In determining whether the recording of the defendant's responses during an in-custodial interrogation is eavesdropping, we must determine whether the legislature intended to protect this type of communication from interception. The Committee Comments on the Illinois eavesdropping statute state that, "The reason for this legislation has, of course, been to protect the privacy of the individual, * * *." (Committee Comments, Ill. Ann. Stat. ch. 38, art. 14, at 581 (Smith-Hurd 1972).) This stated purpose of the eavesdropping statute conforms with the generally accepted definition of eavesdropping, which is "to listen secretly to what is said in private." Further, this definition of the term finds support in the common law definition of eavesdropping, which was to stand under the eaves of another home to enable one to hear what was said within the privacy of the home. We also note that throughout the A.B.A. Standards Relating to the Administration of Criminal Justice, Electronic Surveillance, the phrase, "oral communications uttered in private" appears, and the recording of oral communications not within the framework of privacy has been excluded.
After an examination of these sources, we conclude that the framers of the statute intended the term "eavesdropping" to refer to the listening to or recording of those oral statements intended by the declarant to be of a private nature. Eavesdropping is not merely the listening to or recording of any oral communication. Such an over-inclusive definition of the term was not, in our opinion, intended by the General Assembly. Thus, we conclude that the statute was enacted to protect the individual from the interception of communication intended to be private.
• 1 In the case at bar, the defendant was in custody when the recording of his response to police interrogation occurred. This was not a recording made during custody of a defendant of communications which the defendant intended to keep from the hearing of law enforcement officials. Rather, the statements of the defendant were made directly to the sheriff's deputies, and were intended by the defendant to be heard by the deputies. Under these circumstances, the defendant had no expectation of privacy, and there was no interception of a private communication. The recording of the defendant's statements was not to obtain information which was otherwise inaccessible. Rather, the recording was made to preserve the in-custodial responses of the defendant in a most reliable manner. Under such circumstances, we cannot conclude that the defendant intended his statements to be of a private nature, and we hold that where there is no interception of communication intended by the declarant to be private, there is no eavesdropping. See People v. Giannopoulos (1974), 20 Ill. App.3d 338, 314 N.E.2d 237; United States v. White (1971), 401 U.S. 745, 28 L.Ed.2d 453, 91 S.Ct. 1122; Lopez v. U.S. (1963), 373 U.S. 427, 10 L.Ed.2d 462, 83 S.Ct. 1381.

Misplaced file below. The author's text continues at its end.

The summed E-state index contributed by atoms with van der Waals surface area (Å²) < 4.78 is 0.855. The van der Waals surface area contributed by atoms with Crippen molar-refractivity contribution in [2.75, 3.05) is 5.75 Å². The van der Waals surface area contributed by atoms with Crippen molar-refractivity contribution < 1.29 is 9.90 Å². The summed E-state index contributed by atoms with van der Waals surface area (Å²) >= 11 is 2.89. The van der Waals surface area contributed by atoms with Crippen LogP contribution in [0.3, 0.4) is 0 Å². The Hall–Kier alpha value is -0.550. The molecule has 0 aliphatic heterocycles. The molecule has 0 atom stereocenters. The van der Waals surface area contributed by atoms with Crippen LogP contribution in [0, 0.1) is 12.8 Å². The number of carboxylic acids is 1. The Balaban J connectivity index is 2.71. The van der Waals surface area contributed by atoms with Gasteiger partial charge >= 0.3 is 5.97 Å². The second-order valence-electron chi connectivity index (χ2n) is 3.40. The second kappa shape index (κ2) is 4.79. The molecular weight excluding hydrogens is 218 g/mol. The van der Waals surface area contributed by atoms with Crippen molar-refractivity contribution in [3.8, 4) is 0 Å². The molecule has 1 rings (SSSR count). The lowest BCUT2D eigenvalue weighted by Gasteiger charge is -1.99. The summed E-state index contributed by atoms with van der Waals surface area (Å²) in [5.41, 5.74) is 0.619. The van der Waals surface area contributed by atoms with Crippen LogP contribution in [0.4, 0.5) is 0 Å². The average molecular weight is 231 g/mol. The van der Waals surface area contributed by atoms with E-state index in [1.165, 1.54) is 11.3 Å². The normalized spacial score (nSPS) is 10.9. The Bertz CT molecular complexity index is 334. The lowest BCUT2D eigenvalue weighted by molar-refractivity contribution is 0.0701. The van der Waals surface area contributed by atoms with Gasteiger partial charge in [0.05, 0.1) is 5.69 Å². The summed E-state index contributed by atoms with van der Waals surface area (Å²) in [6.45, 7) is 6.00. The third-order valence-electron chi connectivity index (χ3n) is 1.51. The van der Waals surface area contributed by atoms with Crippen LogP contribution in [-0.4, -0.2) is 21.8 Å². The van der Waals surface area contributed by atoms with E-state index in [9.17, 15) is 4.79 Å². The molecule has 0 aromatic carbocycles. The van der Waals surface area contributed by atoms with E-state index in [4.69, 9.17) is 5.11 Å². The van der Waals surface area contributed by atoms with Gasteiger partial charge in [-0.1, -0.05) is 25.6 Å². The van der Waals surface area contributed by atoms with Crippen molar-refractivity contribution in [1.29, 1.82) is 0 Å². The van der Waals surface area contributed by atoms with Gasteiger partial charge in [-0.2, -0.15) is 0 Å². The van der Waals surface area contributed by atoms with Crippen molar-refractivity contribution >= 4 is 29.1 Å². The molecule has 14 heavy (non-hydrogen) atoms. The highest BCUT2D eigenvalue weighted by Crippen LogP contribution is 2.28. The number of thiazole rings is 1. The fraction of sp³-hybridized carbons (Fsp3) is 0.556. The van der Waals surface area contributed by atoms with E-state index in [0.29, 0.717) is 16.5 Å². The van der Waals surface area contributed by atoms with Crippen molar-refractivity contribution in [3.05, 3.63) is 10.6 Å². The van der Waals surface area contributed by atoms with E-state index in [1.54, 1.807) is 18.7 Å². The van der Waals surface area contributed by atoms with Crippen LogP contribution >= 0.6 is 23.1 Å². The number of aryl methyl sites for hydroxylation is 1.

Further, in view of the fact that the trial court did not determine the admissibility of the recording based on whether the defendant knowingly and voluntarily waived his in-custodial rights, we note that additional warnings informing the defendant that his responses would be recorded and that the recording could be used as evidence against him were not required. People v. Ardella (1971), 49 Ill.2d 517, 520, 276 N.E.2d 302.
In the alternative, the State has argued that even if the recording in this case were within the purview of the eavesdropping statute, the request of the State's Attorney satisfies the requirement of section 14-2(a) (Ill. Rev. Stat. 1973, ch. 38, par. 14-2(a)). While we hold that in the case at bar, no eavesdropping occurred, we note that other courts in similar factual situations have considered the validity of the State's Attorney's request. Consequently, we shall also discuss this contention.
The pertinent provision of the eavesdropping ...